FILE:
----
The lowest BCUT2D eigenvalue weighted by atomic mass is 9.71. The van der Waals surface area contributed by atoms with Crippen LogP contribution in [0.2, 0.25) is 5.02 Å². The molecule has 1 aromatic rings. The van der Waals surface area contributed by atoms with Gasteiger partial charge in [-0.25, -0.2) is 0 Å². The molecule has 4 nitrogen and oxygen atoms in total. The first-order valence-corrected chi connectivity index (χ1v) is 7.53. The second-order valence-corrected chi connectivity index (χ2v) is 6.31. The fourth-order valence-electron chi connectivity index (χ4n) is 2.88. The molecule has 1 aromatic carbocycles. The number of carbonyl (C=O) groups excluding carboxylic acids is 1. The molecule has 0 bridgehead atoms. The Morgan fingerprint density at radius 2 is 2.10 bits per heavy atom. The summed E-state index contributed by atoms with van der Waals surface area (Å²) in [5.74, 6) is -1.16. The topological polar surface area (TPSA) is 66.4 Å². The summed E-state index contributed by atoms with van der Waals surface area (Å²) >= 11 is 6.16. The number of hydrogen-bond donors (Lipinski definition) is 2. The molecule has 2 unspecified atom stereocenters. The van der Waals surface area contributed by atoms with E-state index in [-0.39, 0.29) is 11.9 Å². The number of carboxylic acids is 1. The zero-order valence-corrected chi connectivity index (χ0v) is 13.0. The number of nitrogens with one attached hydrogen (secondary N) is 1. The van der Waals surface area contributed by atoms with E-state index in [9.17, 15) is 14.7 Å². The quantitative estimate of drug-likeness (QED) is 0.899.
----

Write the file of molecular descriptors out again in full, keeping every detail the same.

The lowest BCUT2D eigenvalue weighted by atomic mass is 9.71. The van der Waals surface area contributed by atoms with Crippen LogP contribution in [0.2, 0.25) is 5.02 Å². The molecule has 1 aromatic rings. The van der Waals surface area contributed by atoms with Gasteiger partial charge in [-0.25, -0.2) is 0 Å². The molecule has 4 nitrogen and oxygen atoms in total. The first-order valence-corrected chi connectivity index (χ1v) is 7.53. The second-order valence-corrected chi connectivity index (χ2v) is 6.31. The fourth-order valence-electron chi connectivity index (χ4n) is 2.88. The molecule has 1 aromatic carbocycles. The number of carbonyl (C=O) groups excluding carboxylic acids is 1. The molecule has 0 bridgehead atoms. The Morgan fingerprint density at radius 2 is 2.10 bits per heavy atom. The summed E-state index contributed by atoms with van der Waals surface area (Å²) in [5.74, 6) is -1.16. The topological polar surface area (TPSA) is 66.4 Å². The summed E-state index contributed by atoms with van der Waals surface area (Å²) >= 11 is 6.16. The number of hydrogen-bond donors (Lipinski definition) is 2. The molecule has 2 unspecified atom stereocenters. The van der Waals surface area contributed by atoms with E-state index in [-0.39, 0.29) is 11.9 Å². The number of carboxylic acids is 1. The zero-order valence-corrected chi connectivity index (χ0v) is 13.0. The number of nitrogens with one attached hydrogen (secondary N) is 1. The van der Waals surface area contributed by atoms with E-state index in [9.17, 15) is 14.7 Å². The quantitative estimate of drug-likeness (QED) is 0.899.